In 1784 while in Paris, Ben Franklin wrote a satirical letter to the editor of the Journal of Paris called “An Economical Project” after observing how Parisians liked to wake up late and stay up late. Though he didn’t suggest actually changing the clocks, probably because there was nothing standardized to change at that point-he did propose using cannons, guards, police, and church bells to wake people up at sunrise every morning. Like a community-wide alarm clock. This, he felt, would have them so worn out by sunset that they would go right to sleep and the citizens of Paris would save massive amounts of money utilizing sunlight rather than candles. Though his ideas weren’t implemented at the time and it would be centuries before Daylight Saving was actually introduced, the idea of having more sunlight in the evenings was out there now, making it easier perhaps for a man named George Vernon Hudson, an avid bug collector in New Zealand, to propose a two hour shift in time in 1895 so that he could have more sunlight in the evenings after work to practice his bug collecting. And in the early 1900s, a British activist, William Willett brought a similar idea for preventing the waste of daylight to the English Parliament.

It wasn’t until World War I however, when the first actual shift in Daylight Saving was implemented, first by Germany in 1916 and then by the United States in 1918. The idea was that in a time of scarcity such as the Great War proved to be, it would be wise to maximize resources during sunlight hours. Unfortunately neither Hudson nor Willett, who’d proposed the ideas in their respective countries, ever actually got to experience Daylight Saving time in all its glory for themselves since Willett died before it was implemented and New Zealand, where Hudson lived, didn’t partake in the clock changes at that point. They arguably weren’t missing much though since, once the war was over, Daylight Saving Time was immediately abandoned for another fifty years, that’s how despised the practice was.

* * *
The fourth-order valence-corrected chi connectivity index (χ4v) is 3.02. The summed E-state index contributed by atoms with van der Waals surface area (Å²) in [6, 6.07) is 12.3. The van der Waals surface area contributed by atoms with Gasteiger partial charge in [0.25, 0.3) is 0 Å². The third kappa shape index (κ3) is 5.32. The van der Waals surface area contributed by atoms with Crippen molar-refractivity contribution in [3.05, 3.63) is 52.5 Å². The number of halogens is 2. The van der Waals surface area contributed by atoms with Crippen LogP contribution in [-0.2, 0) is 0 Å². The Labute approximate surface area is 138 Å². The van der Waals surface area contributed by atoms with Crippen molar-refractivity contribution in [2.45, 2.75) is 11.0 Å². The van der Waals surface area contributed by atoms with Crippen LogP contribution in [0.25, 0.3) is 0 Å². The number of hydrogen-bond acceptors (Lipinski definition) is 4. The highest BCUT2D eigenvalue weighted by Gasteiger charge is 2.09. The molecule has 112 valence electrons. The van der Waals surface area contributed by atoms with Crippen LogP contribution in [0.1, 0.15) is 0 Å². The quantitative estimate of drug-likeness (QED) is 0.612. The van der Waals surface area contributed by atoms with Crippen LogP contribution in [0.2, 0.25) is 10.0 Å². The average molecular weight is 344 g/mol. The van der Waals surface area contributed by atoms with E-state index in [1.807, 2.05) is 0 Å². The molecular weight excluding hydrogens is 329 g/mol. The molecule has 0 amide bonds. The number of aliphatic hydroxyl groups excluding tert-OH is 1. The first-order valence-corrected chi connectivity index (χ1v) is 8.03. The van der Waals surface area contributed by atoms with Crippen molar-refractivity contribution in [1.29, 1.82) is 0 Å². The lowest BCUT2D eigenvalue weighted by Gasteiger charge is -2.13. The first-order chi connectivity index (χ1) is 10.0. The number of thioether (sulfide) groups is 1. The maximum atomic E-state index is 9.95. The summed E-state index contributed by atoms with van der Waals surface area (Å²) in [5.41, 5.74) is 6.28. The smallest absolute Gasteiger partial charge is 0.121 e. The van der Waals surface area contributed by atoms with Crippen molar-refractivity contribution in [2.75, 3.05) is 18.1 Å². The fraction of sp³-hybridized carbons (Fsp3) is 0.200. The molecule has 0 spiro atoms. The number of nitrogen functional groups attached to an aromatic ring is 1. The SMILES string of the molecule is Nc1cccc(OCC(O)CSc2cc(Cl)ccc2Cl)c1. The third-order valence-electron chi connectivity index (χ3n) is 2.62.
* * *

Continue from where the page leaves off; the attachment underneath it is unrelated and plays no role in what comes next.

Actually, that’s not quite fair to say. Though it was abandoned nationally, at least in the United State, states and localities could choose to continue the practice and many of them did, leading to all sorts of confusion, not only because Daylight Saving Time existed in some places and not others, but because they could start and stop using it whenever they wanted to. This led to what Time magazine called in 1963 a “chaos of clocks.” Finally, in 1966, the Uniform Time Act was passed in the United States, standardizing Daylight Saving Time to run from the last Sunday in April to the last Sunday in October. The act did allow states the option to remain on standard time year round if they preferred, though only Hawaii and Alaska chose that.